As a boy I made little wireless sets out of tin cigarette boxes with a receiving coil wound in such a way that it was on the right wavelength for Radio Luxembourg. The ethereal sound of 1950s pop music in the earpiece was spellbinding. How that signal got to me, I did not bother to ask: the thrill of receiving it was enough. Today, as millions chatter away on their mobile phones, I fear that thrill is gone; the astonishing achievement of harnessing invisible, inaudible electromagnetic waves to send messages of all kinds is taken for granted. And the once-famous man who first showed how it could be done is now all but forgotten.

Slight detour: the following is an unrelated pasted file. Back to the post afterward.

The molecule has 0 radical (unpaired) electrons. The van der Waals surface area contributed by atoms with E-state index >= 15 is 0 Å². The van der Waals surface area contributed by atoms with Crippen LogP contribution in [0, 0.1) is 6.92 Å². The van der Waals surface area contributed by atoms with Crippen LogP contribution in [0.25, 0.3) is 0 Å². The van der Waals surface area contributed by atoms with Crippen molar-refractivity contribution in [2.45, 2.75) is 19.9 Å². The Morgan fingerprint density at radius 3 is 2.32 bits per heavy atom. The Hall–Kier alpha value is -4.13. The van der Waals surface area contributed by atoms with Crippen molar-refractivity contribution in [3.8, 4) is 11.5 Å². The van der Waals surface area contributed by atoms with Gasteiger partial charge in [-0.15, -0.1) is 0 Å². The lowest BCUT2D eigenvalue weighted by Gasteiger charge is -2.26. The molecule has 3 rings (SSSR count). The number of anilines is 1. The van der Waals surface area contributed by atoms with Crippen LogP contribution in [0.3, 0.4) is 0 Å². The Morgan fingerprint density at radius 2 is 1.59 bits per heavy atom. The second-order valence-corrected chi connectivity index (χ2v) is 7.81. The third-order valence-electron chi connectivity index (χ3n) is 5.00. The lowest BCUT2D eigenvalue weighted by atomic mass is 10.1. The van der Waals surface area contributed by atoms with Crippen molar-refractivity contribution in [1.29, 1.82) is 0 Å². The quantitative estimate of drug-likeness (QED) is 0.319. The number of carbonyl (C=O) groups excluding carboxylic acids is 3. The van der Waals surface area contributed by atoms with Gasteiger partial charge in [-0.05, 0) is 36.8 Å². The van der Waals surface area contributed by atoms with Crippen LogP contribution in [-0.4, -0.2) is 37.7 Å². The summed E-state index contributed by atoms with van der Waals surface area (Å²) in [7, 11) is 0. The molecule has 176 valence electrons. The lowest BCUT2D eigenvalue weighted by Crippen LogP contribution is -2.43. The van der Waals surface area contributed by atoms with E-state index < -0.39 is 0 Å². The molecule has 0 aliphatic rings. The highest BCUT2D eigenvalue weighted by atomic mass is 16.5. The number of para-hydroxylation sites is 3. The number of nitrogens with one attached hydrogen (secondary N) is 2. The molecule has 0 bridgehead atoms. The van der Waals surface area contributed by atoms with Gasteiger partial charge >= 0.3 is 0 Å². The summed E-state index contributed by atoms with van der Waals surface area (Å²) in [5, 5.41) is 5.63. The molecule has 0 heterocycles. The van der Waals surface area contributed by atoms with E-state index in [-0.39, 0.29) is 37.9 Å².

Guglielmo Marconi was born in 1874 in Bologna, the son of a moderately wealthy landowner and an Anglo-Irish mother whose family owned the Jameson whisky distillery. An unlikely couple, the widower Giuseppe Marconi and Annie Jameson met when she visited Italy to study bel canto singing. When her